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An NGO in Ethopia to use NFTs from War Tragedy to Raise Funds to Feed Victims

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Ethiopian based non-governmental organization has revealed it will be using NFTs to raise funds to feed victims of the war tragedy in the Tigray region.

The NFT it said will be based on interpreted photos of the tragedy and they will be sold on the NGO’s NFT Marketplace.

The NGO, Save Tigray in a statement released saying the proceeds from the Non-fungible Token NFT sale will be donated to organizations which include the International Rescue Committee, UNICEF, Save the Children and World Food Program.

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The NGO explained its foray into the world of NFTs to raise funds. It said “Last year we planned to create NFTs from Fair Trade Art created by women from Tigray. But the advent of the war in November put an end to those plans. So instead, we are making NFTs based on interpreted photos of the tragedy. We will sell them on our NFT marketplace, and donate the proceeds equally to four groups.”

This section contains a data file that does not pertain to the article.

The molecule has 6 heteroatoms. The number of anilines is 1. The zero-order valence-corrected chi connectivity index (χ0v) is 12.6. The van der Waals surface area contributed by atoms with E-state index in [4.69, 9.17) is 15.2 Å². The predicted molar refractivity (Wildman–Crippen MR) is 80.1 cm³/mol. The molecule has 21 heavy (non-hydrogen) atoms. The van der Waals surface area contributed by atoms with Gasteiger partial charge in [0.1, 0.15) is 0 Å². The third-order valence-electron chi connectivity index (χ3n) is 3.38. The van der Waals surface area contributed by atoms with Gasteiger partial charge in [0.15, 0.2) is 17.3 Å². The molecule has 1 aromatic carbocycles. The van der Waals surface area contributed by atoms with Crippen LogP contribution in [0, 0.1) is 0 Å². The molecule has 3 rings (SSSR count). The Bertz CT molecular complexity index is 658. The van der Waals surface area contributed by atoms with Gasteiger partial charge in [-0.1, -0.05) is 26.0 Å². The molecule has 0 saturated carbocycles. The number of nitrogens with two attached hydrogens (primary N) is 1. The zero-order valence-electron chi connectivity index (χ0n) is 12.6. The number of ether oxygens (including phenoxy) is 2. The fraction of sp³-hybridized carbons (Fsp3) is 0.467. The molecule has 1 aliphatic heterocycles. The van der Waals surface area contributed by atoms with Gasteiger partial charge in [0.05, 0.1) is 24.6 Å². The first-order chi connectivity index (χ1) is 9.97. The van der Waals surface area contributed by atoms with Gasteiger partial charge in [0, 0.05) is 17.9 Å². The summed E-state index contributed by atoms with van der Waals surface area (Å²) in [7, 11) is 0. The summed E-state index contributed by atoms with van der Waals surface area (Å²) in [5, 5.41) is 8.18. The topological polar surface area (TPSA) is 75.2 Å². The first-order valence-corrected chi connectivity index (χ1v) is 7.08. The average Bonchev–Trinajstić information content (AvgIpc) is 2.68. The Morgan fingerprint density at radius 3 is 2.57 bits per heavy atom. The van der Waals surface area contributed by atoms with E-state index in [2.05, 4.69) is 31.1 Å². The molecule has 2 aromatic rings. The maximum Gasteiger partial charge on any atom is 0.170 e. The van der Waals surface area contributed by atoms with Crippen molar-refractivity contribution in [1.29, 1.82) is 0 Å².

In November, 2020, New York Times reported that the Ethiopian Prime Minister, Abiy Ahmed launched an offensive against rebel forces in the Northen Tigray region hoping to gain victory within few weeks but the Rebel came back with more forces.

Report has it that over 5 million people are facing extreme hunger due to the War. In May, Aljazeera reported that people were dying of hunger because for days there was no food to eat. British Media, BBC reported over 350,000 people were living in severe crisis and 33000 Tigray children risk death from hunger.

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The NGO hopes to use the successes of this campaign to create other campaigns to address issues such as “climate change, racial injustice, disease, and other issues.”

Chief Operating Officer, Savannah Partridge said other than raising funds via NFT sales, it is also planning a publicity drive to make the public aware of the issues in in the Tigray region.

He said

“As much as we want to raise funds for victims, we really want to spread the news to millions. The Ethiopian government has announced that aid flights can resume from the capital, but so far none have been given approval. An outcry from the public can compel them to act.”

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